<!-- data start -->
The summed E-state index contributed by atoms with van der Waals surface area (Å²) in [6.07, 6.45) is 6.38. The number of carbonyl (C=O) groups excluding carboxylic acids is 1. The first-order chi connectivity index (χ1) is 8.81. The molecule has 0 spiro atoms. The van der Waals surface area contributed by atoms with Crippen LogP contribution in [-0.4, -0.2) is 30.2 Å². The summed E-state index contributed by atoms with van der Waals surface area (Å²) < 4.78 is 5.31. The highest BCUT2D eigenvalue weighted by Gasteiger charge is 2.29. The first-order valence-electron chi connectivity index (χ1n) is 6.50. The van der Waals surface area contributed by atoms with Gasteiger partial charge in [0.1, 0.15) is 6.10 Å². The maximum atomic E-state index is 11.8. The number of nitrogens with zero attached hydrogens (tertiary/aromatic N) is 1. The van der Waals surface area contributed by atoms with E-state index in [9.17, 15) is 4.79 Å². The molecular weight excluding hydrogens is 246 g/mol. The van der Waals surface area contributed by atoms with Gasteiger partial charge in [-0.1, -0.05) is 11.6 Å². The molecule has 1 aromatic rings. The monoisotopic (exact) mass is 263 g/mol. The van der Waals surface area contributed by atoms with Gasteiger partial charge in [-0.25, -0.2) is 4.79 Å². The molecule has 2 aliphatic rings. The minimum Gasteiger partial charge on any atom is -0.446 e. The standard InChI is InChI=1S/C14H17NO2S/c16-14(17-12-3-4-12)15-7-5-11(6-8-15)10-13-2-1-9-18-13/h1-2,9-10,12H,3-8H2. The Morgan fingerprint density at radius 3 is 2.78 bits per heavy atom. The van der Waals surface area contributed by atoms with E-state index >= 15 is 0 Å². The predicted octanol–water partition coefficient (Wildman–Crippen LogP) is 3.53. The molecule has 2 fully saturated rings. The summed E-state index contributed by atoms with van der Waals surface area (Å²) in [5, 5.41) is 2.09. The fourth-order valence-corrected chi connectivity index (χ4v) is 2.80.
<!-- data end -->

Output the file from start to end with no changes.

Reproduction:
The summed E-state index contributed by atoms with van der Waals surface area (Å²) in [6.07, 6.45) is 6.38. The number of carbonyl (C=O) groups excluding carboxylic acids is 1. The first-order chi connectivity index (χ1) is 8.81. The molecule has 0 spiro atoms. The van der Waals surface area contributed by atoms with Crippen LogP contribution in [-0.4, -0.2) is 30.2 Å². The summed E-state index contributed by atoms with van der Waals surface area (Å²) < 4.78 is 5.31. The highest BCUT2D eigenvalue weighted by Gasteiger charge is 2.29. The first-order valence-electron chi connectivity index (χ1n) is 6.50. The van der Waals surface area contributed by atoms with Gasteiger partial charge in [0.1, 0.15) is 6.10 Å². The maximum atomic E-state index is 11.8. The number of nitrogens with zero attached hydrogens (tertiary/aromatic N) is 1. The van der Waals surface area contributed by atoms with E-state index in [9.17, 15) is 4.79 Å². The molecular weight excluding hydrogens is 246 g/mol. The van der Waals surface area contributed by atoms with Gasteiger partial charge in [-0.1, -0.05) is 11.6 Å². The molecule has 1 aromatic rings. The monoisotopic (exact) mass is 263 g/mol. The van der Waals surface area contributed by atoms with Gasteiger partial charge in [-0.25, -0.2) is 4.79 Å². The molecule has 2 aliphatic rings. The minimum Gasteiger partial charge on any atom is -0.446 e. The standard InChI is InChI=1S/C14H17NO2S/c16-14(17-12-3-4-12)15-7-5-11(6-8-15)10-13-2-1-9-18-13/h1-2,9-10,12H,3-8H2. The Morgan fingerprint density at radius 3 is 2.78 bits per heavy atom. The van der Waals surface area contributed by atoms with E-state index >= 15 is 0 Å². The predicted octanol–water partition coefficient (Wildman–Crippen LogP) is 3.53. The molecule has 2 fully saturated rings. The summed E-state index contributed by atoms with van der Waals surface area (Å²) in [5, 5.41) is 2.09. The fourth-order valence-corrected chi connectivity index (χ4v) is 2.80.